Updated: Jun 7
For those of you who are into music production and/or gear, I thought I'd do a little virtual studio tour. For those who may be on the newsletter list, I have expanded upon that post here, highlighting a few pieces of gear.
Gear used on sleeps:
Rhodes MKI MF-104m Strymon reverb pedal Rings, Marbles, uMIDI, Scales, Optomix Moog Grandmother/Matriarch/M-32 Ableton Live 9 Genelec 8020's Ocarinas 2 hand made wooden flutes by Derrick from Skinny Beats Various plugs and software, samples,
Field recorder - Zoom H4n
I really love this space. It's the main room I create in.
This room fills my soul, especially with the light coming in during the day. It's warm and inviting and I've got most of my gear in here. I constantly shift things around, as it seems I can never quite find the perfect configuration. Sometimes I wonder whether the rearranging is part of the creative process, or a distraction from it.
If I could I'd spend 320 days a year in here. That's about enough. But its also a square box of a room, and doesn't work well for mixing, so I've been working in the living room to mix lately, with better results. See image below of Studio B.
About 3 years ago I started exploring the Eurorack Modular world a bit. I did what every beginner does: bought some random modules that don't work well together, spent a lot of time researching/buying modules, and made a few cool sounds along the way. This is the system I've currently got. I just put everything in this new Intellijel case which is very slick. Having the 1u options and built in jacks on the back is very useful and a great way to get more out of a relatively small case.
New 7u 104HP case along with a few new additions
For ages I had a very small skiff, 60HP, and just a few modules centered around Rings by Mutable Instruments.
While I appreciate the format and it's flexibility, I've also become highly aware of the potential pitfalls of a modular approach. While modular is my preferred way of learning the nuts and bolts of synthesis, one can easily get a little carried away with collecting and learning new modules. It's easy to get distracted by new tools period, but something about Eurorack triggers obsession in a way other instruments don't. It's also an expensive hobby: I recommend starting off with just a few modules and building from there. If you think of the intended function for your system (effect rack, or monosynth) this can guide your purchases and exploration. There's a lot of really inspiring modules out there.
Tour of my System
One of my favorite pedals: Mood
Mood might be my favorite effect pedal, ever?!? It's a fun filled happy accident machine that has a great sounding reverb and delay built in, as well as a really unique looper that allows you to get into granular and time stretching territory. The pedal has a master clock knob in the middle that is essentially tuned to octaves and fifths, keeping things musical when pitch shifting. It pairs nicely with the Chase Bliss Blooper, which is another fantastic pedal from Chase Bliss.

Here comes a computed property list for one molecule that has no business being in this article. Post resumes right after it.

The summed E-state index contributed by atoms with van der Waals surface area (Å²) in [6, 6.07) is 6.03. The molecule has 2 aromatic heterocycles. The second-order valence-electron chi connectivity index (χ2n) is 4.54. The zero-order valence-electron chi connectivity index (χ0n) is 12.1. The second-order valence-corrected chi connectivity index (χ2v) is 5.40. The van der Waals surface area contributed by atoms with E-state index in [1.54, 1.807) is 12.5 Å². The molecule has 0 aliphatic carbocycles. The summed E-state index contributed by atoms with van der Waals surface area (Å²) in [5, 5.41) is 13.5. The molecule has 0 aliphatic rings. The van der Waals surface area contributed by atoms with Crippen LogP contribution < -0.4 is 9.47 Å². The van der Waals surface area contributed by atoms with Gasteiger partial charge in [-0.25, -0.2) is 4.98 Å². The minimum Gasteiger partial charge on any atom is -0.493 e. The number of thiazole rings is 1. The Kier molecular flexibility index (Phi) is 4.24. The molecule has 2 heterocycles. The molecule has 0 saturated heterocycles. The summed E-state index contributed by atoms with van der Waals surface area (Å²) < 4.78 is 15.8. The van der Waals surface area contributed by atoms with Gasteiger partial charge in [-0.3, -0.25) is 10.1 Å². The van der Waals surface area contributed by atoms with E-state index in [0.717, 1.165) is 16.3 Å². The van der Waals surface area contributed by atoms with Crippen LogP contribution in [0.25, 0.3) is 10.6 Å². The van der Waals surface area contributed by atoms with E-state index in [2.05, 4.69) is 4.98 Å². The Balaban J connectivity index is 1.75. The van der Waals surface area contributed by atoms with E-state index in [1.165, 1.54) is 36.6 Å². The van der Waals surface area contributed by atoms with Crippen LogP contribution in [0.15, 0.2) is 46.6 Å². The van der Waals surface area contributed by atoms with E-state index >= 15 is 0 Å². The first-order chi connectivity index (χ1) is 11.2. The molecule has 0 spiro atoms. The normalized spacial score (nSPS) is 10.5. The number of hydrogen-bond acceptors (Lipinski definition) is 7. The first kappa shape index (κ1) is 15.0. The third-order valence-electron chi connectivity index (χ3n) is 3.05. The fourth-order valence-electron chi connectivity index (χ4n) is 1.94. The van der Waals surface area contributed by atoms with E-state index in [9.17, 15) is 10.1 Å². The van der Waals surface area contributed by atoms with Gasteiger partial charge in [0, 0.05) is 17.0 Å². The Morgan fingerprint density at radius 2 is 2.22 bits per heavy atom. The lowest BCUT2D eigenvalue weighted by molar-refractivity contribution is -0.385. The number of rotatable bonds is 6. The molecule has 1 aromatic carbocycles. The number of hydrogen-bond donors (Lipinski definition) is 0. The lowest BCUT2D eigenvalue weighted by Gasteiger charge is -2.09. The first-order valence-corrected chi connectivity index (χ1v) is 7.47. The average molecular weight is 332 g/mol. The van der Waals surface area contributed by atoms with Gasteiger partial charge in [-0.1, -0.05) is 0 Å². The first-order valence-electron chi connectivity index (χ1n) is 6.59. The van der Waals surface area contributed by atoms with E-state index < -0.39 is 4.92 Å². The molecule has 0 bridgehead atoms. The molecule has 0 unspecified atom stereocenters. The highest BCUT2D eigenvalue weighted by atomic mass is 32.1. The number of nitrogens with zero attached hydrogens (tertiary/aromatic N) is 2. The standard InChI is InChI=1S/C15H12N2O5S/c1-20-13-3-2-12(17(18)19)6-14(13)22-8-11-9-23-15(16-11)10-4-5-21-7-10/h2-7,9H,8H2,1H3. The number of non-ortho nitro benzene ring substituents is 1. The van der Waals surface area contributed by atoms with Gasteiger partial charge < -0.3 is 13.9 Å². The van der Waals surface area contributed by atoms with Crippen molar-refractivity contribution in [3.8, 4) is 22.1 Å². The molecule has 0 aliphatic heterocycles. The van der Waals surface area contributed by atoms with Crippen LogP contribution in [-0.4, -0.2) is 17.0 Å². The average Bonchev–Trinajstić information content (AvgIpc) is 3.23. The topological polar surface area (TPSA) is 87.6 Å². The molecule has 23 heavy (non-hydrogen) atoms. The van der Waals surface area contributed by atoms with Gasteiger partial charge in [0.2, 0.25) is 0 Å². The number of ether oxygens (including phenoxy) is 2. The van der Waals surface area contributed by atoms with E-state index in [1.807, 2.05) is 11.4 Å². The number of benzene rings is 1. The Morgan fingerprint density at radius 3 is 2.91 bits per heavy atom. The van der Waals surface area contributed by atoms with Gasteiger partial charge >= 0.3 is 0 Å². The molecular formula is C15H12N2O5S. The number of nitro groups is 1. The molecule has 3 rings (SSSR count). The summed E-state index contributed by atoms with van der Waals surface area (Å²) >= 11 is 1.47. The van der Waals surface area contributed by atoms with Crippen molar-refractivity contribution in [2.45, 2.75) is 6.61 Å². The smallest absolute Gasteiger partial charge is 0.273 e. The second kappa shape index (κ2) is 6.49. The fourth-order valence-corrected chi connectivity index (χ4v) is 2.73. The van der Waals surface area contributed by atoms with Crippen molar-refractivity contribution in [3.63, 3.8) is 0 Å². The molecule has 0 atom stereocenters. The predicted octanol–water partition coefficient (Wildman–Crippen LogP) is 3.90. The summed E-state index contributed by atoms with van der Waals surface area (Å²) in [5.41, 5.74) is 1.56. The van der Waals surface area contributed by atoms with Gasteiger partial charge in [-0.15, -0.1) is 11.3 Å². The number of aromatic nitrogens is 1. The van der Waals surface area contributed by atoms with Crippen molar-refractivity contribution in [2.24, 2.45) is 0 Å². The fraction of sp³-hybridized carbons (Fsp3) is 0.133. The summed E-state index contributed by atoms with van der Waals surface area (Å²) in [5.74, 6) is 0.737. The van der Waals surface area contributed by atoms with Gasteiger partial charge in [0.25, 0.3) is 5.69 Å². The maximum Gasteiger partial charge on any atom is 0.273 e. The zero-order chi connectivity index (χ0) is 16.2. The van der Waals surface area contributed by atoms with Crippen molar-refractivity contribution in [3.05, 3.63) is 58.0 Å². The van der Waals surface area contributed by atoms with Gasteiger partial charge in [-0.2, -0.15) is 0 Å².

You can have all the gear in the world but if it's not immediately accessible you probably won't use it much.
Mixers and patch-bays really help by allowing you to quickly access an instrument or route it into an effect. A friend of mine helped me set up my patch-bay and while it took over a year to fully understand how best to use it, they are invaluable. They are also cheap and allow you to route any instrument into any outboard effect or combination of effects, easily. This saves you time especially when you're collaborating. I can also have most of my gear pre-patched and ready to feed into my Apollo interface.
Patchbay interconnected with my Moogferfoogers
One studio addition made in the name of ergonomics is this handy cantilevered mic stand that looks like a robot arm. I can adjust and move it as needed. My main mic is plugged in ready to go when I need it or it can be tucked back and out of the way when I don't.
This is another really handy new addition, my drum throne. It adjusts up and down which is great, but also works well to prop up synths so that I can get it next to the rest of my eurorack gear but also push it under the table or my Rhodes. It's adjustable which really helps when sitting on it, playing drums or keys. It has wheels, allowing for easy movement between my two rooms. It's not a good main chair for computer work, for that I have a Herman Miller chair that is quite comfy.
Studio B - Mixing and Mastering Room
Because everybody needs more than one room to mix in.
Studio B is replete with my trusted Mackie HR824's, which are my favorite affordable monitors. You can get these used for under 500 dollars. I have the MK1's which were apparently made in the USA. They really do the trick, and offer a different perspective to my Genelecs which don't go down past 70 Hz (without a sub).
You need 48 Analog Oscillators.
The Moog One and various acoustic instruments hang out in this room. I like having instruments separate from the main room, so I can focus on just, for example, playing keys and not thinking too much about how I'll turn this or that into a full production. The keyboard on the Moog One is a delight to play and encourages practice.
Having my Zoom field recorder ready at all times means I'll capture some magic during these practice sessions in Studio B. These recordings can become full tracks, fleshed out in Ableton later.
Rav Vast Pan Drum and J Bass in good company
Wind harps produce mellow and dreamy sounds to soothe the heart.
Looking out a sliding glass door, the river trickling by, I can drink in the sounds of the frogs and ducks and sometimes, lawnmowers. I can hear the rain and the wind and the occasional howls of a train passing. Besides more time to spend here, what more could I need?